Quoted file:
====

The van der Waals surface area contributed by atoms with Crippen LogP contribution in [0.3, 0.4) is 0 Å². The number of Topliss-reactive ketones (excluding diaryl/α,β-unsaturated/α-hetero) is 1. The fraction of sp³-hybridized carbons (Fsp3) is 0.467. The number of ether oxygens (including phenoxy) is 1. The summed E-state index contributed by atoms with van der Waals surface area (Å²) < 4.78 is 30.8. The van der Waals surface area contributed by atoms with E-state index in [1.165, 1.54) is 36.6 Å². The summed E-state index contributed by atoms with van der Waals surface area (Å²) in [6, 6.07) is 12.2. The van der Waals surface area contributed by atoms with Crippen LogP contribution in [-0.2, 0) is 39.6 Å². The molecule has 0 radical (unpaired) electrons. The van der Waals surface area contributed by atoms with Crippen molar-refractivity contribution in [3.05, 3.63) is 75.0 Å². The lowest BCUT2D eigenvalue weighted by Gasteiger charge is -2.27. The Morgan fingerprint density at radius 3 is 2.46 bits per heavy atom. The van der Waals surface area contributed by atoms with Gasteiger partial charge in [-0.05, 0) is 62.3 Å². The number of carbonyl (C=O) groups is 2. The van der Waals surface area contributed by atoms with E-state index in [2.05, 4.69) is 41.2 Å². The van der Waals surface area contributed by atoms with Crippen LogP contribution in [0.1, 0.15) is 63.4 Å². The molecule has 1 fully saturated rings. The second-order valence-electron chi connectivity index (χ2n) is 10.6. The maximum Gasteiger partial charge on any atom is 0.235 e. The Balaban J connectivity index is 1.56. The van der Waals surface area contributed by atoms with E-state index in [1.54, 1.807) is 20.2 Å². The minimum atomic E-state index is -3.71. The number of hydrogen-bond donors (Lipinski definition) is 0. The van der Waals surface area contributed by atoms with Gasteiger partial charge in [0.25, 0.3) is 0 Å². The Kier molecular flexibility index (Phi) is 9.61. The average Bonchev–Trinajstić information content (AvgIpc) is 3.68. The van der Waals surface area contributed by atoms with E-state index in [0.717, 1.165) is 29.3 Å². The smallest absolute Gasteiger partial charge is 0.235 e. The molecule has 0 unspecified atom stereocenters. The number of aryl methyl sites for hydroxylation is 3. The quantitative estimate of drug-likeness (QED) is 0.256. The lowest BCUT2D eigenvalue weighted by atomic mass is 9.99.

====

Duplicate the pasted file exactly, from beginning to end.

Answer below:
The van der Waals surface area contributed by atoms with Crippen LogP contribution in [0.3, 0.4) is 0 Å². The number of Topliss-reactive ketones (excluding diaryl/α,β-unsaturated/α-hetero) is 1. The fraction of sp³-hybridized carbons (Fsp3) is 0.467. The number of ether oxygens (including phenoxy) is 1. The summed E-state index contributed by atoms with van der Waals surface area (Å²) < 4.78 is 30.8. The van der Waals surface area contributed by atoms with E-state index in [1.165, 1.54) is 36.6 Å². The summed E-state index contributed by atoms with van der Waals surface area (Å²) in [6, 6.07) is 12.2. The van der Waals surface area contributed by atoms with Crippen LogP contribution in [-0.2, 0) is 39.6 Å². The molecule has 0 radical (unpaired) electrons. The van der Waals surface area contributed by atoms with Crippen molar-refractivity contribution in [3.05, 3.63) is 75.0 Å². The lowest BCUT2D eigenvalue weighted by Gasteiger charge is -2.27. The Morgan fingerprint density at radius 3 is 2.46 bits per heavy atom. The van der Waals surface area contributed by atoms with Gasteiger partial charge in [-0.05, 0) is 62.3 Å². The number of carbonyl (C=O) groups is 2. The van der Waals surface area contributed by atoms with E-state index in [2.05, 4.69) is 41.2 Å². The van der Waals surface area contributed by atoms with Crippen LogP contribution in [0.1, 0.15) is 63.4 Å². The molecule has 1 fully saturated rings. The second-order valence-electron chi connectivity index (χ2n) is 10.6. The maximum Gasteiger partial charge on any atom is 0.235 e. The Balaban J connectivity index is 1.56. The van der Waals surface area contributed by atoms with E-state index in [1.54, 1.807) is 20.2 Å². The minimum atomic E-state index is -3.71. The number of hydrogen-bond donors (Lipinski definition) is 0. The van der Waals surface area contributed by atoms with Gasteiger partial charge in [0.25, 0.3) is 0 Å². The Kier molecular flexibility index (Phi) is 9.61. The average Bonchev–Trinajstić information content (AvgIpc) is 3.68. The van der Waals surface area contributed by atoms with E-state index in [0.717, 1.165) is 29.3 Å². The smallest absolute Gasteiger partial charge is 0.235 e. The molecule has 0 unspecified atom stereocenters. The number of aryl methyl sites for hydroxylation is 3. The quantitative estimate of drug-likeness (QED) is 0.256. The lowest BCUT2D eigenvalue weighted by atomic mass is 9.99.